|Thermaltake Level 10M Gaming Mouse|
|Reviews - Featured Reviews: Input Devices|
|Written by David Ramsey|
|Sunday, 09 December 2012|
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Gaming Mouse Software
Unlike many other gaming mice, the Thermaltake Level 10M Gaming Mouse has 128KB of internal memory, and macro profiles are stored in the mouse, rather than in the driver on your computer. This way of doing things has some good points and some bad points. Once the profiles and macros are sent to the mouse, you don't need any software support on the computer at all. For example, I was able to program some macros on the mouse, then unplug it and connect it to a Mac, and the macros still worked perfectly.
The down side of this design is that this limits the number of active profiles you can have, since you're limited by the memory in the mouse. In the case of the Level 10M, you're limited to five profiles at any one time, which you can cycle through by pressing the silver lighting bolt button on the left side of the mouse. To load additional profiles you must run the included utility and swap out one of your existing profiles.
There's no software documentation included with the mouse, but you can press the question mark button at the upper right of this screen to go to an instructional Thermaltake web page. Sadly this is for a slightly different version of the software and the example mouse used is different, too.
At the top left of this window are five tabs denoting the different profiles. In this case Profile 1 is active, and is the "Half Life 2" profile I defined. You can select other profiles from the drop-down menu under "Current Profile" and it will replace the existing profile. When you cycle to a new profile by pressing the lighting bolt button, the on-screen display just indicates "P1" through "P5"; it would have been nice had the actual profile name been displayed.
The four main areas of the interface (denoted by the vertical, red-outlined labels) are Light Option, Macro Key, Performance, and Profile Management. The Light Option interface is simple: click on one of the three custom lighting areas, and then choose the color you want.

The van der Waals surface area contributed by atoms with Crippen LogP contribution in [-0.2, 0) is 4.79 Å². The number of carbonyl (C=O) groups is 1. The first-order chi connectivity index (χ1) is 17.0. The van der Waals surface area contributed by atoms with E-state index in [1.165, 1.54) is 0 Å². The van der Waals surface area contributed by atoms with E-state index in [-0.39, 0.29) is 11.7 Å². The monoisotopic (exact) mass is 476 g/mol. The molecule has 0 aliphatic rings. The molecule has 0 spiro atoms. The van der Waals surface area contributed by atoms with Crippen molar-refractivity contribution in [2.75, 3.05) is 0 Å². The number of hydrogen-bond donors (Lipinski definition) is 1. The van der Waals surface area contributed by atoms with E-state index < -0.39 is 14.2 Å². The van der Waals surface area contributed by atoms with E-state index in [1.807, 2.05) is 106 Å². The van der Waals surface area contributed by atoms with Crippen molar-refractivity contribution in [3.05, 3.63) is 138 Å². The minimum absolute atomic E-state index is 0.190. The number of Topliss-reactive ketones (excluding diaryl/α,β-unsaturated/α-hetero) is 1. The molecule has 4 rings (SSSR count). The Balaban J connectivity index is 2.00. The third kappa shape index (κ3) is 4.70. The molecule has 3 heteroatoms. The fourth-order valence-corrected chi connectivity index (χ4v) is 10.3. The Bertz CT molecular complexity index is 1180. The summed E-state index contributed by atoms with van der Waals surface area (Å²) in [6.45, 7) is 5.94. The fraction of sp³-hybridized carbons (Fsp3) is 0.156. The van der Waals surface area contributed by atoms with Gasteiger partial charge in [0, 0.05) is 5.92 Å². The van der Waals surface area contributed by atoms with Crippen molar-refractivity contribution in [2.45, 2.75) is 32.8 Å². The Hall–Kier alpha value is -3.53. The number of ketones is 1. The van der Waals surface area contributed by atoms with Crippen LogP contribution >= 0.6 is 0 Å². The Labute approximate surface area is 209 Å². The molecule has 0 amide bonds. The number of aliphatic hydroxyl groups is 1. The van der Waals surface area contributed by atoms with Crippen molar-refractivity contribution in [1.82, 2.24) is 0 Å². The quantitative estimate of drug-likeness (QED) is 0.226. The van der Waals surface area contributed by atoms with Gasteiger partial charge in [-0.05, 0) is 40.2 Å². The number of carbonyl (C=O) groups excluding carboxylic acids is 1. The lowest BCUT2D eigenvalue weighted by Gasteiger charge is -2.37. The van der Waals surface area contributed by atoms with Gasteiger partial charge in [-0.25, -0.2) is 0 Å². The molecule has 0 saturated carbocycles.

The Macro Key tab is where you define macros, which may be any combination of keyboard characters, mouse buttons (yes, you can program one mouse button to click another mouse button), and "commands", which are listed in the screen shot below. To define a new macro, you click the "New" button, give the macro a name, then click the "Record" button and perform the actions you want the macro to invoke; pressing the "Stop" button completed the macro. Key presses and mouse clicks are recorded as both "press" and "release", with adjustable millisecond time intervals between each. Once you define a macro you may fine-tune it by deleting individual steps within the macro and adjusting delay times with millisecond precision.
Note that this part of the program is only for defining macros; it's not where you assign macros to profiles or physical mouse buttons. I'll get to that part later.
The "Performance" tab lets you fine tune everything from the double-click time to the polling rate. Interestingly, you can define independent sensitivities for each axis of movement, although I'm not sure what use that would be. You can also define which DPI applies to each of the four selectable DPI settings, and although as delivered the maximum DPI is 5000, using this panel you can set it as high as 8200 dots per inch!
Another indication that this is a serious mouse is the ability to adjust the polling rate, which is the rate at which the mouse sends its position to your computer. Most non-gaming mice (and almost all wireless mice) use a 125Hz rate, so your game or application gets mouse position updates at a maximum of 125 times per second. This rate is a compromise that saves power (for wireless mice) and CPU cycles (for lower-end CPUs). However, the Level 10M Gaming Mouse isn't about "compromise", so you can adjust its polling rate up to eight times faster, or 1,000Hz. Now, regardless of the polling rate, your mouse will only send its position to your computer when it's moving, so you'll only get the maximum rate when the mouse is moving really fast. Using Mouse Rate Checker, we can see that with fast mouse movements, we do indeed reach (and slightly exceed) 1,000 updates per second.
Follow me to the next section where I'll show how to assign macros to mouse buttons and profiles.